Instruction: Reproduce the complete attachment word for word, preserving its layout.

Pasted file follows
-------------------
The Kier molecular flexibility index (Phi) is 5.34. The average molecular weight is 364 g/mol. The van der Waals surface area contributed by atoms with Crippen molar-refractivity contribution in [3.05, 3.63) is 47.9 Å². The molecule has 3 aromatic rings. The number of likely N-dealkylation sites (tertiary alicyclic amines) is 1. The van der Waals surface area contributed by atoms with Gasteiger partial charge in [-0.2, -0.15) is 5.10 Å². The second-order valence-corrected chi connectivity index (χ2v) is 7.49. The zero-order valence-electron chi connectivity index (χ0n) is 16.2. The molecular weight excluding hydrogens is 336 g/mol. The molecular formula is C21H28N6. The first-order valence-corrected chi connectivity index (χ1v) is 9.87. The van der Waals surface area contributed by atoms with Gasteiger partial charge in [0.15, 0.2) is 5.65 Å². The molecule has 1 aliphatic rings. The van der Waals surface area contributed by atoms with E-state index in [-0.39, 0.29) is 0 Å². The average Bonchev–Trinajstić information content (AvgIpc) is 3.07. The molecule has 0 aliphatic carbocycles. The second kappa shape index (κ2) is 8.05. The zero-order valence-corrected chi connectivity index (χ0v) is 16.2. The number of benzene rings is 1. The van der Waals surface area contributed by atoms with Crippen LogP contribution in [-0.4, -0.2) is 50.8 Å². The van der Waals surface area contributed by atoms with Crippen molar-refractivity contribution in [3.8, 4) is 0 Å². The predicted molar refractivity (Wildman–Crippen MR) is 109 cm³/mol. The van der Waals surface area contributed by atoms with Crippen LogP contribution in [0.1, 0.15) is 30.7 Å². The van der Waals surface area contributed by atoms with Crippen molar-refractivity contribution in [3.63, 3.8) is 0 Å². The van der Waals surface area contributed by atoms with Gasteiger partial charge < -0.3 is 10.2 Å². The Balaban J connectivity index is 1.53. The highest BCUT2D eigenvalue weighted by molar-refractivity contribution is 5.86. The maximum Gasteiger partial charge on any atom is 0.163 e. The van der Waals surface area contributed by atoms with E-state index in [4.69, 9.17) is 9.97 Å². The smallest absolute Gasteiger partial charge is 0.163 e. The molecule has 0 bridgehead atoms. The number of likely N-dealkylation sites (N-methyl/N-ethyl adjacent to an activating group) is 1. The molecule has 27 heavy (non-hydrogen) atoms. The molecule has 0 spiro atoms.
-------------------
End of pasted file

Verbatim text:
The Kier molecular flexibility index (Phi) is 5.34. The average molecular weight is 364 g/mol. The van der Waals surface area contributed by atoms with Crippen molar-refractivity contribution in [3.05, 3.63) is 47.9 Å². The molecule has 3 aromatic rings. The number of likely N-dealkylation sites (tertiary alicyclic amines) is 1. The van der Waals surface area contributed by atoms with Gasteiger partial charge in [-0.2, -0.15) is 5.10 Å². The second-order valence-corrected chi connectivity index (χ2v) is 7.49. The zero-order valence-electron chi connectivity index (χ0n) is 16.2. The molecular weight excluding hydrogens is 336 g/mol. The molecular formula is C21H28N6. The first-order valence-corrected chi connectivity index (χ1v) is 9.87. The van der Waals surface area contributed by atoms with Gasteiger partial charge in [0.15, 0.2) is 5.65 Å². The molecule has 1 aliphatic rings. The van der Waals surface area contributed by atoms with E-state index in [-0.39, 0.29) is 0 Å². The average Bonchev–Trinajstić information content (AvgIpc) is 3.07. The molecule has 0 aliphatic carbocycles. The second kappa shape index (κ2) is 8.05. The zero-order valence-corrected chi connectivity index (χ0v) is 16.2. The number of benzene rings is 1. The van der Waals surface area contributed by atoms with Crippen LogP contribution in [-0.4, -0.2) is 50.8 Å². The van der Waals surface area contributed by atoms with Crippen molar-refractivity contribution in [3.8, 4) is 0 Å². The predicted molar refractivity (Wildman–Crippen MR) is 109 cm³/mol. The van der Waals surface area contributed by atoms with Crippen LogP contribution in [0.1, 0.15) is 30.7 Å². The van der Waals surface area contributed by atoms with Crippen molar-refractivity contribution in [3.63, 3.8) is 0 Å². The van der Waals surface area contributed by atoms with Gasteiger partial charge < -0.3 is 10.2 Å². The Balaban J connectivity index is 1.53. The highest BCUT2D eigenvalue weighted by molar-refractivity contribution is 5.86. The maximum Gasteiger partial charge on any atom is 0.163 e. The van der Waals surface area contributed by atoms with E-state index in [4.69, 9.17) is 9.97 Å². The smallest absolute Gasteiger partial charge is 0.163 e. The molecule has 0 bridgehead atoms. The number of likely N-dealkylation sites (N-methyl/N-ethyl adjacent to an activating group) is 1. The molecule has 27 heavy (non-hydrogen) atoms. The molecule has 0 spiro atoms.